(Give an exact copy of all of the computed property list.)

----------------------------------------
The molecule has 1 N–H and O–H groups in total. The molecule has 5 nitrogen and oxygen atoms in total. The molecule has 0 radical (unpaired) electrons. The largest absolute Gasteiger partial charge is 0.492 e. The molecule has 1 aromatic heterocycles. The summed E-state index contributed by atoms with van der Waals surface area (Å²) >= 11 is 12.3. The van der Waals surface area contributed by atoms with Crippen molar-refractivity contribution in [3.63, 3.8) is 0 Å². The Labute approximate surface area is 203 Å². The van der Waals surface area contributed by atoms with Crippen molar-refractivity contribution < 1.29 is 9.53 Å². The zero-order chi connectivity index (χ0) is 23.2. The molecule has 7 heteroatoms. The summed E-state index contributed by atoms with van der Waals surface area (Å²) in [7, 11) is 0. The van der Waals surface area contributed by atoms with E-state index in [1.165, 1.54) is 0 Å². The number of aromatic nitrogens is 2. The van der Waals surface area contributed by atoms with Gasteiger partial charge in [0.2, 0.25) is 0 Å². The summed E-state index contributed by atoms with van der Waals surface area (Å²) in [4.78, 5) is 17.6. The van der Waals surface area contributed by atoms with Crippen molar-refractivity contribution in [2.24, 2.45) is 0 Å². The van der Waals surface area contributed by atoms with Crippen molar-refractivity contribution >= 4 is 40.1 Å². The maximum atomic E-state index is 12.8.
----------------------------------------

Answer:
The molecule has 1 N–H and O–H groups in total. The molecule has 5 nitrogen and oxygen atoms in total. The molecule has 0 radical (unpaired) electrons. The largest absolute Gasteiger partial charge is 0.492 e. The molecule has 1 aromatic heterocycles. The summed E-state index contributed by atoms with van der Waals surface area (Å²) >= 11 is 12.3. The van der Waals surface area contributed by atoms with Crippen molar-refractivity contribution in [3.63, 3.8) is 0 Å². The Labute approximate surface area is 203 Å². The van der Waals surface area contributed by atoms with Crippen molar-refractivity contribution < 1.29 is 9.53 Å². The zero-order chi connectivity index (χ0) is 23.2. The molecule has 7 heteroatoms. The summed E-state index contributed by atoms with van der Waals surface area (Å²) in [7, 11) is 0. The van der Waals surface area contributed by atoms with E-state index in [1.165, 1.54) is 0 Å². The number of aromatic nitrogens is 2. The van der Waals surface area contributed by atoms with Gasteiger partial charge in [0.2, 0.25) is 0 Å². The summed E-state index contributed by atoms with van der Waals surface area (Å²) in [4.78, 5) is 17.6. The van der Waals surface area contributed by atoms with Crippen molar-refractivity contribution in [2.24, 2.45) is 0 Å². The van der Waals surface area contributed by atoms with Crippen molar-refractivity contribution >= 4 is 40.1 Å². The maximum atomic E-state index is 12.8.